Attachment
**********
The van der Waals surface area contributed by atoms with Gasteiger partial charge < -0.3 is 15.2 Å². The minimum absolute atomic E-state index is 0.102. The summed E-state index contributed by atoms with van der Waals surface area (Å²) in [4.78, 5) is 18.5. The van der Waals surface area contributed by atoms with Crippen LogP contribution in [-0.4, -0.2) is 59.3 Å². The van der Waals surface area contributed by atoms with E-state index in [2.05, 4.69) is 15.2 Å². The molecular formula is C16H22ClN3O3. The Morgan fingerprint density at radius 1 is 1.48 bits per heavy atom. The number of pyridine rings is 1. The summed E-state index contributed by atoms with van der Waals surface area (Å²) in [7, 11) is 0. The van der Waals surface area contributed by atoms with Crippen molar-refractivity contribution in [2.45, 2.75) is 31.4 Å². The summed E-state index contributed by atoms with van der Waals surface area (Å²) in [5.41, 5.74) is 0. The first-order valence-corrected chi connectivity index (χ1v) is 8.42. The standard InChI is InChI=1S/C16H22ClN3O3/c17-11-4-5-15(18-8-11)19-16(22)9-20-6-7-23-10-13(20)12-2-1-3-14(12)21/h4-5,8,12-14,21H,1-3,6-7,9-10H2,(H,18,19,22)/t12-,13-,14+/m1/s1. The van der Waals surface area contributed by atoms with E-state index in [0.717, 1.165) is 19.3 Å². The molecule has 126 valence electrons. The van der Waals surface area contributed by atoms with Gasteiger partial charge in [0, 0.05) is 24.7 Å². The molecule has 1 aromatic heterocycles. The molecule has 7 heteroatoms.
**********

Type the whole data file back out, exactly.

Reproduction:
The van der Waals surface area contributed by atoms with Gasteiger partial charge < -0.3 is 15.2 Å². The minimum absolute atomic E-state index is 0.102. The summed E-state index contributed by atoms with van der Waals surface area (Å²) in [4.78, 5) is 18.5. The van der Waals surface area contributed by atoms with Crippen LogP contribution in [-0.4, -0.2) is 59.3 Å². The van der Waals surface area contributed by atoms with E-state index in [2.05, 4.69) is 15.2 Å². The molecular formula is C16H22ClN3O3. The Morgan fingerprint density at radius 1 is 1.48 bits per heavy atom. The number of pyridine rings is 1. The summed E-state index contributed by atoms with van der Waals surface area (Å²) in [7, 11) is 0. The van der Waals surface area contributed by atoms with Crippen molar-refractivity contribution in [2.45, 2.75) is 31.4 Å². The summed E-state index contributed by atoms with van der Waals surface area (Å²) in [5.41, 5.74) is 0. The first-order valence-corrected chi connectivity index (χ1v) is 8.42. The standard InChI is InChI=1S/C16H22ClN3O3/c17-11-4-5-15(18-8-11)19-16(22)9-20-6-7-23-10-13(20)12-2-1-3-14(12)21/h4-5,8,12-14,21H,1-3,6-7,9-10H2,(H,18,19,22)/t12-,13-,14+/m1/s1. The van der Waals surface area contributed by atoms with E-state index in [0.717, 1.165) is 19.3 Å². The molecule has 126 valence electrons. The van der Waals surface area contributed by atoms with Gasteiger partial charge in [0, 0.05) is 24.7 Å². The molecule has 1 aromatic heterocycles. The molecule has 7 heteroatoms.